“Great to see you and Nellie this morning Bruce,” Steele wrote shortly following their breakfast meeting. “Let’s keep in touch on the substantive issues/s (sic). Glenn is happy to speak to you on this if it would help.”

“After two years of investigations and accusations from both sides of the aisle about what documents indicate, it is past time for documents to be declassified and let the American people decide for themselves if DoJ and FBI acted properly,” Freedom Caucus chairman Mark Meadows told Axios earlier Sunday.

In early August, journalist Paul Sperry tweeted that Trump may use his presidential authority to declassify “20 redacted pages of a June, 2017 FISA renewal, “and possibly” 63 pages of emails and notes between “Ohr & Steele,” and FD-302 summaries of 12 interviews.”

President Trump threatened to declassify documents two weeks ago – one day after the New York Times allegedly published an anonymous Op-Ed claiming to be from a White House official claiming to be part of an unelected “resistance” cabal within the Trump administration.

“The Deep State and the Left, and their vehicle, the Fake News Media, are going Crazy – & they don’t know what to do,” Trump tweeted earlier this month, adding: “The Economy is booming like never before, Jobs are at Historic Highs, soon TWO Supreme Court Justices & maybe Declassification to find Additional Corruption. Wow!”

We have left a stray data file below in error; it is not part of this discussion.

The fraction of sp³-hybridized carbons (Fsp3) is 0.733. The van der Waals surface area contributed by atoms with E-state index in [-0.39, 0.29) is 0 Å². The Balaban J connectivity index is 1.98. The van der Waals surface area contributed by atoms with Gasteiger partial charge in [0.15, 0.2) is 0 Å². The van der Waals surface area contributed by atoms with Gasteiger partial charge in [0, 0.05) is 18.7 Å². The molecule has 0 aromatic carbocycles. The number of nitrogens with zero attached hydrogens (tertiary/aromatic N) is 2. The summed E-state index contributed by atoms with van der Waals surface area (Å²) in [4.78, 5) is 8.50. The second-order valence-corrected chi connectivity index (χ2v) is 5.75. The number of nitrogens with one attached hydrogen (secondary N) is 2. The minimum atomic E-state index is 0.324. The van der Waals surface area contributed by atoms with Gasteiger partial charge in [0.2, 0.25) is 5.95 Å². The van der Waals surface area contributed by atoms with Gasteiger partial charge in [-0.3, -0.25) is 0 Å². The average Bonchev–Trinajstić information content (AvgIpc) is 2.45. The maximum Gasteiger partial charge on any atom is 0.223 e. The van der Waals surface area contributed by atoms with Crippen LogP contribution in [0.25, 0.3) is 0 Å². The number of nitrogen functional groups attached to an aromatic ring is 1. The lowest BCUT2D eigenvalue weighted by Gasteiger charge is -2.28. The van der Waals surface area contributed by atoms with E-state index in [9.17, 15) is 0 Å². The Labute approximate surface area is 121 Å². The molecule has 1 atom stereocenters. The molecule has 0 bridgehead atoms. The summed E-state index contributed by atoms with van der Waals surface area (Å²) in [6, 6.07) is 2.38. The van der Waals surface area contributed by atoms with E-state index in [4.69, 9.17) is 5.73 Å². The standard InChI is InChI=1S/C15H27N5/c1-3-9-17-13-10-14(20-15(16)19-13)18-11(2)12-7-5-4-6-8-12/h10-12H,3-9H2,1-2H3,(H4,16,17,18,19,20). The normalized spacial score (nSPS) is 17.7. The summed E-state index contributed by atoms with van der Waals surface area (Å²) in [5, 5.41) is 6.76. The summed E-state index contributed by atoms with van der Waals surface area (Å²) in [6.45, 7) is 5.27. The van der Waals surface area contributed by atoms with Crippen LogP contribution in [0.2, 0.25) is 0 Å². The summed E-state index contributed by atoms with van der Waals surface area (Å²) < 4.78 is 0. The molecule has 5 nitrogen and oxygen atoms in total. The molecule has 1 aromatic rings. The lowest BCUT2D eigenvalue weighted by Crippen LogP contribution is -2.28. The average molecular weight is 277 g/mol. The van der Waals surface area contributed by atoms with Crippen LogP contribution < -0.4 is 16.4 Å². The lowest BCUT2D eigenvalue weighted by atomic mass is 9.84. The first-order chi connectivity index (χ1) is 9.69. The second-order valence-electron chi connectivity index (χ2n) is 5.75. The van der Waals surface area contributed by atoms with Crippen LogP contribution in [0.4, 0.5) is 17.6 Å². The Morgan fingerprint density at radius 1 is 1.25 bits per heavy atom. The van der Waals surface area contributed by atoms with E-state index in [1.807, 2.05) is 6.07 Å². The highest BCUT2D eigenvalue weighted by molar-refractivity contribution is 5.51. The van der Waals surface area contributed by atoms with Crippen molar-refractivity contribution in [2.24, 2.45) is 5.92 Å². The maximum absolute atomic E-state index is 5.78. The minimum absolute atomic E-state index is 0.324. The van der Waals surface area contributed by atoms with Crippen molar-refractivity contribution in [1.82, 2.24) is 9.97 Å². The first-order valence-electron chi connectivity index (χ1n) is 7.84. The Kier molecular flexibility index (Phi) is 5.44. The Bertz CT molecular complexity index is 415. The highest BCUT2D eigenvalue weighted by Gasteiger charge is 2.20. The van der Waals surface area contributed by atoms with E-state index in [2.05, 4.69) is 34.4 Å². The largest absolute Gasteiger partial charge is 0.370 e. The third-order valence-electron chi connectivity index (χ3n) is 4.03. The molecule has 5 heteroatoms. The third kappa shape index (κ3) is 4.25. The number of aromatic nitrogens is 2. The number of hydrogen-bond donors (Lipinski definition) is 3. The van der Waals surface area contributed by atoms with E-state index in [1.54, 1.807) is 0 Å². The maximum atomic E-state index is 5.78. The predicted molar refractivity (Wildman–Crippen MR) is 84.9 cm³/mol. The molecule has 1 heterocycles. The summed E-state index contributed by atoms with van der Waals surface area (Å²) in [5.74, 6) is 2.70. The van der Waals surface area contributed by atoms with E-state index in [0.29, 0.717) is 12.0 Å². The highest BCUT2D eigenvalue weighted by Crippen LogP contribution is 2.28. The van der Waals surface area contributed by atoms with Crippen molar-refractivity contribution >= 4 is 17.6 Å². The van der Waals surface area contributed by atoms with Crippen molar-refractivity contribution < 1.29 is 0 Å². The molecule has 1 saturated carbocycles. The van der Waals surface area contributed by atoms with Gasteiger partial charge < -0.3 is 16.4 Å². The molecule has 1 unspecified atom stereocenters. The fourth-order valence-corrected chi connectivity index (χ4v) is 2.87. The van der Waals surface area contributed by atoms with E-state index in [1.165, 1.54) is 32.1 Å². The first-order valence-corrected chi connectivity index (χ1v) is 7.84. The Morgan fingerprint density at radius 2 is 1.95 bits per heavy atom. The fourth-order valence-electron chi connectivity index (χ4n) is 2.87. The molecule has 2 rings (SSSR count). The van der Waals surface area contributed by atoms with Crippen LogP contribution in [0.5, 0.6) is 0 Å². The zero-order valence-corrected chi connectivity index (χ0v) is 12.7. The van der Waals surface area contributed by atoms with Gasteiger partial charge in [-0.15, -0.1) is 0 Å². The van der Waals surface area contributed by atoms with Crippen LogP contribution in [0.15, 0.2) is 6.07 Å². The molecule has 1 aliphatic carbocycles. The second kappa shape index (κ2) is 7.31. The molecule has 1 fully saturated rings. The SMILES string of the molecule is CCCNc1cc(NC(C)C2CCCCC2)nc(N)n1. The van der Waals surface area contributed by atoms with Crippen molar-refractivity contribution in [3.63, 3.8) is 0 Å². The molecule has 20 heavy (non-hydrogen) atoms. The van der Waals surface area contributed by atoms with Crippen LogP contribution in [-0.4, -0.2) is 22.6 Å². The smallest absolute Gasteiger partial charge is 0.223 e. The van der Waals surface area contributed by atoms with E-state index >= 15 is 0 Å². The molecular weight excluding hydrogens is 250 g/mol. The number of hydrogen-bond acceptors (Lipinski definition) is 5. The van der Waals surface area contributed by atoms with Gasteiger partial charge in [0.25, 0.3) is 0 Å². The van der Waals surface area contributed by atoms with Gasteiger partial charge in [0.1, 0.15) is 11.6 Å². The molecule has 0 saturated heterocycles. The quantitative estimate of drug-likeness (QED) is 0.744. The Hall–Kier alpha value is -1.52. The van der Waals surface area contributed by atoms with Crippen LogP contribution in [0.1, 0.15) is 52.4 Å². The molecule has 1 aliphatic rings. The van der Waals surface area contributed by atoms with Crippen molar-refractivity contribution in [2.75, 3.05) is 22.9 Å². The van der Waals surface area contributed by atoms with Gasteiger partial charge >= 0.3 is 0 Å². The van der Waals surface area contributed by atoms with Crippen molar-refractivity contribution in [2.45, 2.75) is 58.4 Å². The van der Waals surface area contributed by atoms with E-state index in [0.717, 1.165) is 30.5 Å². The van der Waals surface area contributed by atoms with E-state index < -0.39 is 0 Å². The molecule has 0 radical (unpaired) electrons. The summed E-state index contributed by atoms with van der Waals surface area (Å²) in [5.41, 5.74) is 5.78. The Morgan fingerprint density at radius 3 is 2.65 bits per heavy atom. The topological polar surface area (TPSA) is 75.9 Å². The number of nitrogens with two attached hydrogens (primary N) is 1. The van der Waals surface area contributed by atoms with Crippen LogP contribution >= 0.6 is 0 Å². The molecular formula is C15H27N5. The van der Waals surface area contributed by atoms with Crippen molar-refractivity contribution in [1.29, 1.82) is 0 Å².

Trump’s threat comes as calls by frustrated GOP legislators to release the documents have hit a fevered pitch. Spearheading the effort are Republican Reps. Meadows, Jim Jordan, Matt Gaetz and Lee Zeldin – who have repeatedly asked Trump to declassify more of the heavily redacted FISA surveillance warrant on former Trump campaign aide Carter Page in late 2016.

In June, Republicans on the House Intelligence Committee asked President Trump to declassify key sections of Carter Page’s FISA warrant application, according to a letter obtained by Fox News.

Carter Page, the DOJ/FBI’s person of interest, weighed in on the matter in late August, tweeting: “The Corrupt DOJ, co-conspirators in the DNC and their high-priced consultants correctly believed they had American democracy and the FISA Court over a barrel in 2016.”

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De-Dollarization Tops Agenda at Russia’s Eastern Economic Forum

The Eastern Economic Forum (EEF) was held in Vladivostok on Sept.11-13. Founded in 2015, the event has become a platform for planning and launching projects to strengthen business ties in the Asia-Pacific region.

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Via Strategic Culture